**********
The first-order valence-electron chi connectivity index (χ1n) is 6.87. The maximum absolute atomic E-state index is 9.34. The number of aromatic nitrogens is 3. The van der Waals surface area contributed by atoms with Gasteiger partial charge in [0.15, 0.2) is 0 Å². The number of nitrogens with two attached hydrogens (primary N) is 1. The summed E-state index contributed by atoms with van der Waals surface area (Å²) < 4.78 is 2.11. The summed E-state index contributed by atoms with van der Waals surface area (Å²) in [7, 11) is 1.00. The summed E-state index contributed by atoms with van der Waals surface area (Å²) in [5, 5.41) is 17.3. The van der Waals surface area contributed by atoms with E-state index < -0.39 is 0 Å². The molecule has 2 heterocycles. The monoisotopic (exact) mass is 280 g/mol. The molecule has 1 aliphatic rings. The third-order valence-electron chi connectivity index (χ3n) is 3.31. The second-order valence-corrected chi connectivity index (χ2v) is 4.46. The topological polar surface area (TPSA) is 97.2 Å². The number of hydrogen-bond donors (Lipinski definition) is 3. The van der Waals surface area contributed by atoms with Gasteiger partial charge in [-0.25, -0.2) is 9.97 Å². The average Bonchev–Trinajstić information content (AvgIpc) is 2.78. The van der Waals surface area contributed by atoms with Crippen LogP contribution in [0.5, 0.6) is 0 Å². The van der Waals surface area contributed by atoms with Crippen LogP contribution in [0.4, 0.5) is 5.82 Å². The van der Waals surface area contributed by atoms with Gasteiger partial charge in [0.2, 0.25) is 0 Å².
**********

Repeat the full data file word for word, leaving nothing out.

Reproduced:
The first-order valence-electron chi connectivity index (χ1n) is 6.87. The maximum absolute atomic E-state index is 9.34. The number of aromatic nitrogens is 3. The van der Waals surface area contributed by atoms with Gasteiger partial charge in [0.15, 0.2) is 0 Å². The number of nitrogens with two attached hydrogens (primary N) is 1. The summed E-state index contributed by atoms with van der Waals surface area (Å²) < 4.78 is 2.11. The summed E-state index contributed by atoms with van der Waals surface area (Å²) in [7, 11) is 1.00. The summed E-state index contributed by atoms with van der Waals surface area (Å²) in [5, 5.41) is 17.3. The van der Waals surface area contributed by atoms with E-state index < -0.39 is 0 Å². The molecule has 2 heterocycles. The monoisotopic (exact) mass is 280 g/mol. The molecule has 1 aliphatic rings. The third-order valence-electron chi connectivity index (χ3n) is 3.31. The second-order valence-corrected chi connectivity index (χ2v) is 4.46. The topological polar surface area (TPSA) is 97.2 Å². The number of hydrogen-bond donors (Lipinski definition) is 3. The van der Waals surface area contributed by atoms with Gasteiger partial charge in [-0.25, -0.2) is 9.97 Å². The average Bonchev–Trinajstić information content (AvgIpc) is 2.78. The van der Waals surface area contributed by atoms with Crippen LogP contribution in [0.5, 0.6) is 0 Å². The van der Waals surface area contributed by atoms with Crippen LogP contribution in [0.4, 0.5) is 5.82 Å². The van der Waals surface area contributed by atoms with Gasteiger partial charge in [0.2, 0.25) is 0 Å².